January 2, 2011
Ladies and gentlemen…start your dahlias!
Who knew? This is a great time of year to be thinking dahlias. I would have missed this completely if not not for caller Samuel, who alerted me to an article in the Jan/Feb issue of Chicagoland Gardening Magazine (hey, I can’t catch everything). The story, written by my friend Michelle Byrne Walsh, features quotes from two people I interviewed a few years ago at Gargantua Radio down the dial…and they are both in studio today.
In fact, Dan Kaplan, who is vice president of the Central States Dahlia Society, called me at the end of last week’s show, when Samuel asked about rooting wedge strips that are mentioned in the artlcle. So I invited him and fellow CSDS member Frank Campise to come down to the studio to explain what the wedge strips are and how to use them.
Campise uses this method to propagate 700 dahlia cuttings each year–and then gives away 600 of those. Some of you might have dug up dahlia tubers in the fall, over-wintered them in your basement or garage, and then replanted them at the end of May. But Dan and Frank say that the cuttings method can help you get blooms much earlier than you will from simply replanting tubers. And if you’re trying to grow those showy, dinner-plate dahlias in your backyard, it might not hurt to have a head start.
What really happens to red wiggler worms in winter?
Dan Kaplan wasn’t the only person who contacted me about a question from last week’s show. One of my callers asked about what happens to red wiggler worms in a compost pile in the dead of winter (perhaps “dead” is the operative word). Heather and I also Tweeted the question just in case somebody out there in Twitterland had a good answer for us.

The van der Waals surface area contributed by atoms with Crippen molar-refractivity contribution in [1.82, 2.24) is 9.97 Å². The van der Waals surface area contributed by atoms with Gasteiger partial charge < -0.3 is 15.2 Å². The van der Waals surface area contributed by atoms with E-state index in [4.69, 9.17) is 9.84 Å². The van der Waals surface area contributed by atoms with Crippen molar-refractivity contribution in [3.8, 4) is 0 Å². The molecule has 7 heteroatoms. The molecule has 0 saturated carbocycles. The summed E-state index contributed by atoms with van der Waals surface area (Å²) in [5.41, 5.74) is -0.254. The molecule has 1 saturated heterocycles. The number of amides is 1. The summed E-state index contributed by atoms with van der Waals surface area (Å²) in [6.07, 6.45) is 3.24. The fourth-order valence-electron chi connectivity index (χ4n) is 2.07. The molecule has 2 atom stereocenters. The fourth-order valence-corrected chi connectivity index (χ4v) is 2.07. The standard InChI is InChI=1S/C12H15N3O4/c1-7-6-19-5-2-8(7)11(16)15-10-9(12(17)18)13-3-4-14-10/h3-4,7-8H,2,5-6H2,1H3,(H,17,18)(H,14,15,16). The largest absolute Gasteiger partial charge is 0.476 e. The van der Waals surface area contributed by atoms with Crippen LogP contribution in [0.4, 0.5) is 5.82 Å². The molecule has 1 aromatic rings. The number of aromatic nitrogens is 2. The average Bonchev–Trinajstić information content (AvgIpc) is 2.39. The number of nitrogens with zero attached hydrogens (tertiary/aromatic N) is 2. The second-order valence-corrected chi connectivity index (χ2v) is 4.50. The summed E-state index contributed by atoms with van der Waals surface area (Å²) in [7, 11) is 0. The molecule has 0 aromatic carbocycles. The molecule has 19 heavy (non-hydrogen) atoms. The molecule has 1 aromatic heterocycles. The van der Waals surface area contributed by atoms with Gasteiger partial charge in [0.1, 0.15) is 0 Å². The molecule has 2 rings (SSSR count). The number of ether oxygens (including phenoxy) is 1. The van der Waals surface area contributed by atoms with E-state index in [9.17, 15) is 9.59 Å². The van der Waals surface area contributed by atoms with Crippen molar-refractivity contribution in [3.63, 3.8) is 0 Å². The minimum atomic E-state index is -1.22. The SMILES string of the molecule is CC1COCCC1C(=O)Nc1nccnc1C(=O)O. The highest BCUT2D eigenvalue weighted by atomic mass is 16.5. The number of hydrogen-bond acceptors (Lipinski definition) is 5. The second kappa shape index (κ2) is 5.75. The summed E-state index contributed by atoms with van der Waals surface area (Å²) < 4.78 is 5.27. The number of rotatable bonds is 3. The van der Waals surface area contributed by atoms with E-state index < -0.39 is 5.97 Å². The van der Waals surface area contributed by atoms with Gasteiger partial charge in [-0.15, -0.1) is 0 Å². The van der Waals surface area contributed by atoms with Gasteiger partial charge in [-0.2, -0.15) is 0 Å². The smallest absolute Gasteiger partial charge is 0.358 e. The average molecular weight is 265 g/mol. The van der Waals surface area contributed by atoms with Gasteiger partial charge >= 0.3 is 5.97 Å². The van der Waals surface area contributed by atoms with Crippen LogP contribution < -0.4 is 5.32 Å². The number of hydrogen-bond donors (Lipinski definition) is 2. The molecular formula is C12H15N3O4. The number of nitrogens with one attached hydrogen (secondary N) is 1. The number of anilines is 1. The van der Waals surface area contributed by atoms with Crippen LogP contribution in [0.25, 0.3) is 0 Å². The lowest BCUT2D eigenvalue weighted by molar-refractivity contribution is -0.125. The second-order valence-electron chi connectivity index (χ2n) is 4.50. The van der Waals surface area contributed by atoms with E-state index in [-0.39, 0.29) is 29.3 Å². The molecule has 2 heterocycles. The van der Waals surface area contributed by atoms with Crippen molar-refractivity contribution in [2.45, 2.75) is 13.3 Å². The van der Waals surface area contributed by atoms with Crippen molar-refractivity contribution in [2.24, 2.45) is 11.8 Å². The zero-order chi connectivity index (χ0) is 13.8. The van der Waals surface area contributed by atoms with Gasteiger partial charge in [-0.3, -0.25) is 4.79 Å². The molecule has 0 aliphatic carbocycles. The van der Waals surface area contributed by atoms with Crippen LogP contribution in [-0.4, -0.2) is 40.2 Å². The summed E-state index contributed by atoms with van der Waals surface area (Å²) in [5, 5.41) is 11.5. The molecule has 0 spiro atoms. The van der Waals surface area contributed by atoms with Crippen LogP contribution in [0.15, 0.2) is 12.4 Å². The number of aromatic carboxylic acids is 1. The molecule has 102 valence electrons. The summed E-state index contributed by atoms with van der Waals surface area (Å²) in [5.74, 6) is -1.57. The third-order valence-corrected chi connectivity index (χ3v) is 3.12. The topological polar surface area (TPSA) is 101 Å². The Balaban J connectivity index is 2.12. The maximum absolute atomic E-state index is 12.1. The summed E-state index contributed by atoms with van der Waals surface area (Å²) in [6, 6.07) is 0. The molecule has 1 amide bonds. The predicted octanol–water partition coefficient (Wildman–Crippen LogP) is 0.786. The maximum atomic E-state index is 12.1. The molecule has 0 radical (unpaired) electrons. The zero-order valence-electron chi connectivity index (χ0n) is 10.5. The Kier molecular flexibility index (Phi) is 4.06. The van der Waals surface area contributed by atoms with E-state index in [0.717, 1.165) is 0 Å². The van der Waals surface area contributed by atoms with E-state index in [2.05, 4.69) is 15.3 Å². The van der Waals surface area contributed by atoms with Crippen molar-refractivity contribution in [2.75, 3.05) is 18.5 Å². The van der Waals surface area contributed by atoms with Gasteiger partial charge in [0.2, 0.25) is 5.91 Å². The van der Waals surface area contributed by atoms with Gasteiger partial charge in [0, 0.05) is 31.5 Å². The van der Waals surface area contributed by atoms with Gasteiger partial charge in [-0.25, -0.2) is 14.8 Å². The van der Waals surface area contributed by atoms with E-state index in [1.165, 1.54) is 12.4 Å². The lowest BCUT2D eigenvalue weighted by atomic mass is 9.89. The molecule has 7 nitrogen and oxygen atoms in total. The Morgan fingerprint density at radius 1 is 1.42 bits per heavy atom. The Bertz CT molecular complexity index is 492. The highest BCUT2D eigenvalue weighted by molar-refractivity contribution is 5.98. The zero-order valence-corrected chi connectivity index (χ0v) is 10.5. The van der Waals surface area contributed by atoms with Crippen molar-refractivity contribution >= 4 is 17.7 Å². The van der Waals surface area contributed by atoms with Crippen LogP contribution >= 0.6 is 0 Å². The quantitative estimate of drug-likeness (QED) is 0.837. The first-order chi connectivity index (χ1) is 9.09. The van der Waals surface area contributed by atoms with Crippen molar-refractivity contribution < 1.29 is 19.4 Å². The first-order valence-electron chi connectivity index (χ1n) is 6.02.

Lo and behold, I received a message from Cathy Nesbitt, the owner/operator of Cathy’s Crawly Composters, who said she saw our post on Twitter. Her Twitter handle, by the way, is @Squirm. Nice touch. Since her company is based in Bradford, Ontario, just outside of Toronto (so forgive her for the way she spells the word labour), I figured she should know something about what happens to red wigglers in winter. Here’s what she wrote:
Red wigglers are not soil dwellers. They reside in organic matter (eg. compost/manure pile). In an outdoor setting, red wigglers will hibernate during winter. As long as the thaw is gradual enough, the worms will survive. If it is a harsh winter, the worms may not survive, but the eggs will over-winter.
There’s lots of great information on Cathy’s website about how to set up a vermicomposting system, including various kits that she offers, and all kinds of tips on how to get the most out of your worms. If you’re interested in keeping up to date with Cathy’s information, you can sign up for her newsletter.